What enters my mind when trying to describe Gary Stein, Editor of the Lake Oswego Review, is unmatched candor and positivity. Amy and I recently witnessed first-hand how dedicated Gary is to the community he works in. Beyond his affable and witty demeanor, you can feel Gary’s passion cutting through your headphones in this interview.

The Lake Oswego Review is a weekly newspaper, falling under the parental umbrella of Pamplin Media Group, which oversees 25 community newspapers throughout the Portland Metro area. Gary has served as Editor for three years.

Falling in love with journalism at the impressionable age of 16, Gary cut his teeth in southern California, where he was raised, and in Dallas, Texas, where he witnessed just how competitive local journalism can be. From Dallas, Gary made the leap up to Portland, where he would work for The Oregonian for 26 years in various roles.

Much of Gary’s tenure at the Portland daily was spent as Managing Editor of the Custom Publications section, where he worked with reporters and freelancers covering special events, homes and gardens, the growing beer culture and nonprofit organizations in the community. Custom Pubs was dropped from The Oregonian during their major overhaul, shifting to a ‘digital-first’ model and making around 100 layoffs in the process. Gary admits that times were tough for the newspaper, himself and his colleagues, but he still values his time spent there, the connections he made and The Oregonian’s editorial direction.

Gary has made it his mission to fully integrate into the Lake Oswego community his paper covers, setting up a series of monthly “Meet the Editor” meetings. But he doesn’t stop there — once a week he has coffee, lunch or happy hour with different people around town. While these meetings often help the newspaper with leads, the real goal for Gary is to ensure the community can fully trust the paper and that the community is accurately represented.

The Pitch Opportunity

Gary is a huge proponent of Pamplin Media’s news-sharing model between its 25 community newspapers. Information travels fast among the Pamplin network of papers. So, if the story you’re pitching the LO Review could be of interest to any other communities where there’s a Pamplin paper, chances are you’ll get more than one hit just by sending one pitch!

Gary notes the high volume of PR pitches he gets every day and gives industry pros tips to sharpen their skills before sending them along. Especially in community news, you have to be extremely targeted with your pitches — these publications won’t bite on the shotgun-style, press release trigger-finger approach. Instead, make sure your news, or at least your take on it, is geared towards Lake Oswego.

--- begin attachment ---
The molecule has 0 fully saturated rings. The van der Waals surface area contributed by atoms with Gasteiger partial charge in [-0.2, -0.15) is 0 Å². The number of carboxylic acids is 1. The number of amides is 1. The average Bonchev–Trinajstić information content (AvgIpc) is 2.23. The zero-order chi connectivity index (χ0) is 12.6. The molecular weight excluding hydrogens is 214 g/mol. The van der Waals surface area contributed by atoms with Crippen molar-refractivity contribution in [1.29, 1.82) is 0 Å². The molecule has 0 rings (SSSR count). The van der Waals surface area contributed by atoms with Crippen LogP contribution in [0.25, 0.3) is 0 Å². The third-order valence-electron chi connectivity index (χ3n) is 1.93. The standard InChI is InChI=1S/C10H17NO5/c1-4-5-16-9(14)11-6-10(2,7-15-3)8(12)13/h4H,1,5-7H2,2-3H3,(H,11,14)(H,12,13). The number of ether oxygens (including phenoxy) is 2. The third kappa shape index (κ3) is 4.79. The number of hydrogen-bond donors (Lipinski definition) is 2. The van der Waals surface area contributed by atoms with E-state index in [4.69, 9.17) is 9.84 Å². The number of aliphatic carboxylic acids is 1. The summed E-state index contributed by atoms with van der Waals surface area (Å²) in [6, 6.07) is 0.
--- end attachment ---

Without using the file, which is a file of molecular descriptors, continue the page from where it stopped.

Further, Gary says that he doesn’t remember the last time the LO Review ran a press release verbatim. Instead, they want to do their own reporting and tell their own story. This might inspire you to spend more time on your pitch than the actual press release, since they won’t run it as it stands. Give them all of the details and save your fluffy writing for blog posts or your journal.

PR Pet Peeves

We didn’t get a ton of PR Pet Peeves out of Gary — having worked in both journalism and PR, he understands the give and take of both industries. To Gary, it all comes down to storytelling.

“I want there to be a surprise for the reader on every page,” he says. “If I can give people something on every page, then I think I’ve done what I want to do with the newspaper.”

Gary’s biggest pet peeve, other than sending him pitches that have nothing to do with Lake Oswego, is when your information lacks the actual context he needs to pursue a story. If you’re pitching an event to cover and you leave things out, such as the date (really?!?), Gary won’t be too pleased. Of course, because of his commitment to digging into stories that matter to his audience, he’ll do the research and get the information, but as a PR pro, you should ALWAYS include critical contextual information like that.

Another thing you should note are the paper’s deadline days. Thrown on doorsteps every Thursday, the paper hits the press on Wednesday. This makes Mondays and Tuesdays the big crunch days for the staff, so keep that in mind and give the Lake Oswego Review some time to write your news. Gary did say that he likes phone calls and he’ll give them more attention than the laundry list of press releases he receives via email.

Amy and I really enjoyed our open and positive conversation with Gary — and we’re excited to continue working with this figurehead of local journalism. But we really ought to thank our pal and recent PR Talk guest, Byron Beck, for insisting we speak with Gary.

About the guest: Gary Stein

As editor, Gary is responsible for all facets of production for the largest weekly newspaper in the Pamplin Media Group, from story conception and assignment to writing, editing and design. He supervises a group of six editors, reporters and photographers and works closely with a central design desk as they work to inform, educate and entertain their readers.

Gary is also the public face of The Review, engaging every day with elected officials, business owners, civic leaders and community members to make sure they understand that The Review truly is their community newspaper.

Connect and follow Gary on social media:

Gary Stein
Photo Credit for featured image: REVIEW PHOTO: J. BRIAN MONIHAN - Gary M. Stein, editor of The Lake Oswego Review
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Connor Laubenstein
Connor Laubenstein is a recent graduate of Lewis & Clark College and an Account Executive and Digital Producer at Veracity. Connor also hosts and produces Veracity's podcast, PR Talk. Coming by way of Boston, Connor is keen on becoming a fully transplanted Oregonian.